She then continued to travel throughout Mexico, dropping embroideries and collecting experiences and ephemera as she went.

Art Making with an Evolving Impact

“In Search of the Frightening and Beautiful” has had a major impact on both Johnson’s artwork and on her life in general: “My embroideries have gotten thicker, looser, rougher, bigger. They incorporate more information, personal and otherwise, drawing inspiration from events or observations I’ve experienced on the road.

“On my journey through Mexico, I added a new element to the embroideries: Spanish text describing sights, sounds, smells, and other visceral observations. You could say that the more I absorb in the way of experience, the richer the work becomes.”

“Meanwhile, though the project itself began as one focused on my relationship with the land, it has evolved to be every bit as much, if not more so, about people. For the first part of the project through the United States, I planned out all of the drop sites ahead of time. These decisions came from an intimate knowledge of the U.S. and rather well defined feelings about my own relationship to it as a citizen.

“But for Mexico, I could make no such presumptions. Drop sites were completely unplanned. I approached Mexico with a clean slate, and as open a mind as I could have. I ended up choosing sites that were most connected to people I’d spoken to -- people who were kind and generous, or helped me on my journey in some way.”

A Documented Trail

One of the most important aspects the project is the documentation. “It is safe to say that this project has reintroduced me to photography as an art form,” explains Johnson.

Her blog and Facebook page for the project are generously populated with photographs from her journeys, which document the landscape, the people, her artwork, her motorcycle, and whatever else captures her attention.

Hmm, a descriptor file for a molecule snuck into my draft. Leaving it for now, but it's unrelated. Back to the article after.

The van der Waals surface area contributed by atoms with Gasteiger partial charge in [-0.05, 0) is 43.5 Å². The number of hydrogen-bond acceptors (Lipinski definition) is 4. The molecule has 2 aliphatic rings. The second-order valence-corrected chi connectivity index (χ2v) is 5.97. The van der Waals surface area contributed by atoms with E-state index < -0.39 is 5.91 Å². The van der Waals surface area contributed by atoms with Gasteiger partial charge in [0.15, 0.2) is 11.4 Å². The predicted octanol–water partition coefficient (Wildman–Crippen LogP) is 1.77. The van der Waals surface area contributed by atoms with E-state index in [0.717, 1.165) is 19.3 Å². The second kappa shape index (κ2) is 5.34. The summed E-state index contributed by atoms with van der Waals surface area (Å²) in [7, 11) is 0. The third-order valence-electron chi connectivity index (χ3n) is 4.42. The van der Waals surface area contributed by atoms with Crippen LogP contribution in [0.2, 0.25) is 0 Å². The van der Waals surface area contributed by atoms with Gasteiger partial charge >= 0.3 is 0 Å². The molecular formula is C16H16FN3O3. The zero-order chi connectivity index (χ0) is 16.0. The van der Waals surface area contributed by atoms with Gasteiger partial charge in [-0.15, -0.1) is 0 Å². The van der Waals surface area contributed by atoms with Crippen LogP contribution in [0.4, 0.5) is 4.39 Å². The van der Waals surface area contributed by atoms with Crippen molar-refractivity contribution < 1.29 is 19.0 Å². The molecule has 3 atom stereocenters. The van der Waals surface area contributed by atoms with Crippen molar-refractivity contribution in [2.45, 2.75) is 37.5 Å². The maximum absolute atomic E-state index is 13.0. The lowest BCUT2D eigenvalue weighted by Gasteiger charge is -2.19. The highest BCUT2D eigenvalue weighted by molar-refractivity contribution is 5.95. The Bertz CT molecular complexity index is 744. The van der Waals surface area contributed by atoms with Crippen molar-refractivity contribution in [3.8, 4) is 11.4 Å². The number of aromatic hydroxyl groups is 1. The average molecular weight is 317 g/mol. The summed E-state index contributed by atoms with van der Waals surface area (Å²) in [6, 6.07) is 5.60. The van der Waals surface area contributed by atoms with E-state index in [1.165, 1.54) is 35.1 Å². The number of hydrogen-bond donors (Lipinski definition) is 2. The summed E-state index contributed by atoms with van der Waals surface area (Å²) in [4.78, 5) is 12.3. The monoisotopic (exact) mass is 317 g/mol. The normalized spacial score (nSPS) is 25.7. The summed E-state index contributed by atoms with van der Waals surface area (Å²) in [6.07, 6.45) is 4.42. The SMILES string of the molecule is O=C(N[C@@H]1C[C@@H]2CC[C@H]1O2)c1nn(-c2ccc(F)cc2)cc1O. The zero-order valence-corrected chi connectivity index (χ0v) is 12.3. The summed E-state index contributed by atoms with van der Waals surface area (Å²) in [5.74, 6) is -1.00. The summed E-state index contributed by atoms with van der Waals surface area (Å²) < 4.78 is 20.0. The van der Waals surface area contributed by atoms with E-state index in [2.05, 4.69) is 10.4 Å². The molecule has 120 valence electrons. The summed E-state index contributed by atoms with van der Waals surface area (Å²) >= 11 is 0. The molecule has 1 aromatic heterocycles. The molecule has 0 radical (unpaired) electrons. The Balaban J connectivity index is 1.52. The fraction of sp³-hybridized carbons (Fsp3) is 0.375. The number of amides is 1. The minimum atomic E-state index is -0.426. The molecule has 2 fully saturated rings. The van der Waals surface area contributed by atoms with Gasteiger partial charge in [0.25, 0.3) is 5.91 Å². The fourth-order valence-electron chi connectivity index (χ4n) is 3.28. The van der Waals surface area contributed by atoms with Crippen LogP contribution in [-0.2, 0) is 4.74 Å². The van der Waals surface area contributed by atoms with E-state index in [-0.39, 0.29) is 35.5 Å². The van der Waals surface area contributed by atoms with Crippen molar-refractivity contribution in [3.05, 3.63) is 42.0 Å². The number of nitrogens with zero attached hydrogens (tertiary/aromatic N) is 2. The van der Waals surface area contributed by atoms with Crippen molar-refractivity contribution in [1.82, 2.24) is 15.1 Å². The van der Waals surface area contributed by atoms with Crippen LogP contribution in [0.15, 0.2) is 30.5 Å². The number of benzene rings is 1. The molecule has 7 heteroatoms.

“The blog writing has been very important as well. Writing has forced me to remember and reflect on everything in detail.”

Both her photographic and written documentation greatly impact her new work, feeding into a variety of mediums, including embroidery and watercolor.

Since the start of the project, Yam Gallery in San Miguel de Allende and Cal Poly University in San Luis Obispo has shown her work. (Her previous work has been shown at galleries and museums throughout the United States, Europe, and Japan.)

CCA Experience

Johnson recalls her experience at CCA as “two years constituted by a messy morass of creative growth and energy. It all blurs in my mind as one big explosive experience.

“The grad students in my year all came in with vastly different ideas about art, with wildly diverging undeveloped artistic practices. Few of us had anything in common, which worked in our favors, enabling us to learn a great deal from each other.”

Johnson’s fellow students were not the only people essential to Johnson’s education at CCA. “I am so grateful to the Photography Department (headed at the time by Larry Sultan, Susan Ciriclio, and Chris Johnson) for allowing me to move out of the photography medium into different directions.

“I needed to break out of the ‘frame’ and express myself with a more physical kind of work, where meaning came more from making than from pictorial representation.

“At this point in the school’s evolution, cross-disciplinary experimentation was working its way into program structures and curriculums. They not only allowed it, but encouraged it.

“I loved being able to direct my own learning and practice; to be able to go out and find inspiring people to work with and get credit for it. To have two solid years to figure out what I was supposed to be doing as an artist.

“For that, I am so grateful.

Third Iteration of Project Under Way

Though Johnson is currently quite content in her desert abode in Twentynine Palms, California, she hears the road calling her name once again.

Johnson’s third iteration of her project began last month. To prepare, she once again used crowdfunding and selling her artwork to finance her intended six-month journey through South America.

“It’s a hard reality,” she says, “but one I will figure out come hell or high water. I’ll need everyone’s help to do it.”